Department of Defense (DoD) and public sector experts agree that in order to better leverage cloud for the warfighter, it is vital for organizations to be smart about their cloud migrations and focus on specific service offerings, as opposed to racing to move everything to the cloud.

During GDIT Emerge: Defense Cloud on June 23, Darren Pulsipher, chief solution architect at Intel Public Sector, emphasized that the best way for the DoD and other agencies to leverage cloud is to understand where it can be leveraged.

“I’m seeing too many organizations say we’re just moving everything to the cloud – that is the wrong answer,” Pulsipher said. “We need to be smart about it. We need to be able to determine which clouds are best for what types of workloads and what capabilities they provide. And that’s where we should be focusing … be smart about your cloud migrations.”

Travis Methvin, deputy director for business, strategy, and resources PEO Digital at the U.S. Navy, agreed with Pulsipher and said agencies need to focus on “application design” and delivery when it comes to cloud, and to “stop treating cloud like an arms race.”

“I think we really have to stop treating it like it’s an arms race about what cloud or who’s cloud or what it is, but it’s really about that service offering and how we decompose that service offering to support application and capability delivery to the warfighters, versus treating it like I have to have my own cloud or I have to have this specific service,” Methvin said during the event. “It really does become part of an arms race to say like who got there first and who’s got their own cloud that really is complicating some things for us today.”

As far as migrating to the cloud quickly, Sharon Woods, executive director of the Cloud Computing Program Office at the Defense Information Systems Agency (DISA), encouraged agencies to start testing out different cloud vendors as soon as possible.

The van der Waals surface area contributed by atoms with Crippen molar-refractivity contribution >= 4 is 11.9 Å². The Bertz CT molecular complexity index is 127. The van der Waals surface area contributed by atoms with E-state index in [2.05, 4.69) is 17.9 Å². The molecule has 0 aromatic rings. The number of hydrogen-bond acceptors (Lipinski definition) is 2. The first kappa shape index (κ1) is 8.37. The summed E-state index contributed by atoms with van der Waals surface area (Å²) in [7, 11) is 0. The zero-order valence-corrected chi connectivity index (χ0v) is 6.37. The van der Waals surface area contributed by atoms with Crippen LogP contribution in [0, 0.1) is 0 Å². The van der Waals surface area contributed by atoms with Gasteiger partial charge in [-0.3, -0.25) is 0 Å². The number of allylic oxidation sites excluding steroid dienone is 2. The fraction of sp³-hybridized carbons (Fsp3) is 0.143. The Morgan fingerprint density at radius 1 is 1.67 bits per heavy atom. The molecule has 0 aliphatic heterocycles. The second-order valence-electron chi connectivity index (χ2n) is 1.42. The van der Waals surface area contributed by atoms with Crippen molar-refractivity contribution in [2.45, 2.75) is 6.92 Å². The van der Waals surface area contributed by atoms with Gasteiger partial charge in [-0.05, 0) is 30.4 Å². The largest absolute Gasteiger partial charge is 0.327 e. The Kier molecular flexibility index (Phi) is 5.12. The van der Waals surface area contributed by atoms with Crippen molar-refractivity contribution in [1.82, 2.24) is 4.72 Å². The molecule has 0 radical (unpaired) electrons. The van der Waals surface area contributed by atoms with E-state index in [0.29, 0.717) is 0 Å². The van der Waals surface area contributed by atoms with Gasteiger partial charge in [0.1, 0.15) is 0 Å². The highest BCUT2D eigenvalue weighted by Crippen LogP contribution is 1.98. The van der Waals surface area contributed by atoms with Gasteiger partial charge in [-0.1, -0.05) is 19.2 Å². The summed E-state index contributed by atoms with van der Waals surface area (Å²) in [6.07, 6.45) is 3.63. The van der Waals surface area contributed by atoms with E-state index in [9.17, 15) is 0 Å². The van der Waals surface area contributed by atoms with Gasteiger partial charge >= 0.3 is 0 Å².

“I think in terms of one of the elements in order to really effectively and quickly adopt cloud is to go do it,” Woods said. “I think that it actually is very simple to go test out different capabilities.”

This past year has brought on a “renaissance” of realizing the importance of cloud, according to Todd Wieser, CTO for the Air Force Special Operations Command. To succeed, Wieser encouraged agencies to continuously innovate and compute at the edge.

“Technology of the edge is a continually evolving and demanding thing,” Wieser said. “And what we’ve seen within the last year as cloud has advanced, and where we’ve seen with the pandemic, is that this need to look at global connectivity, to be able to adjust quickly …  is more important than ever.”

Going forward, Wieser said DoD will need to have the ability to expand with the cloud, network rapidly, and continually adjust.

Gilliland Points to Cloud Evolution

Opening the June 23 conference, GDIT President Amy Gilliland talked about current mission drivers and inflection points for cloud adoption by the military, and how GDIT helps its defense customers hasten the pace of adoption and optimize technology benefits for warfighters.

“With technology evolving at rates never before imagined, the past year has shown us that this is cloud’s moment as we look to flexible, scalable, secure access to data in an increasingly dispersed world,” Gilliland said. “Our ability to evolve enterprise cloud solutions is gated only by the limits of our imagination.”

Gilliland covered the rich history of innovation at General Dynamics for cutting-edge military applications, and said GDIT’s extensive work with defense customers gives it deep mission knowledge that the company is using to “develop – and continually evolve – solutions that offer flexibility, choice, and the latest technology advancements to support the mission at home and abroad.”

“We achieve real power and advantage for the warfighter when we bring all that technology has to offer – not just today – but as it evolves,” Gillibrand said. “This requires collaborations with commercial technology firms – big and small – that enable us to more fully leverage critical cloud technology and integrate its capabilities at speed and scale across the DoD enterprise to advance its IT modernization mandate.”

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“The time is now to accelerate enterprise cloud adoption to realize DoD’s Cloud Strategy with greater scalability, resiliency, transparency, and security,” Gilliland urged. “Continued acceleration of adoption also eliminates the need to manage myriad, disjointed systems that threaten our national security and our competitive advantage.”

“Fortunately, proven enterprise cloud solutions are available today. These DoD solutions – milCloud 2.0 and Defense Enterprise Office Solution – or DEOS – contracts are the only common cloud platforms able to support DoD’s priority initiatives today,” Gilliland said.

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Grace Dille
Grace Dille
Grace Dille is a MeriTalk Staff Reporter covering the intersection of government and technology.
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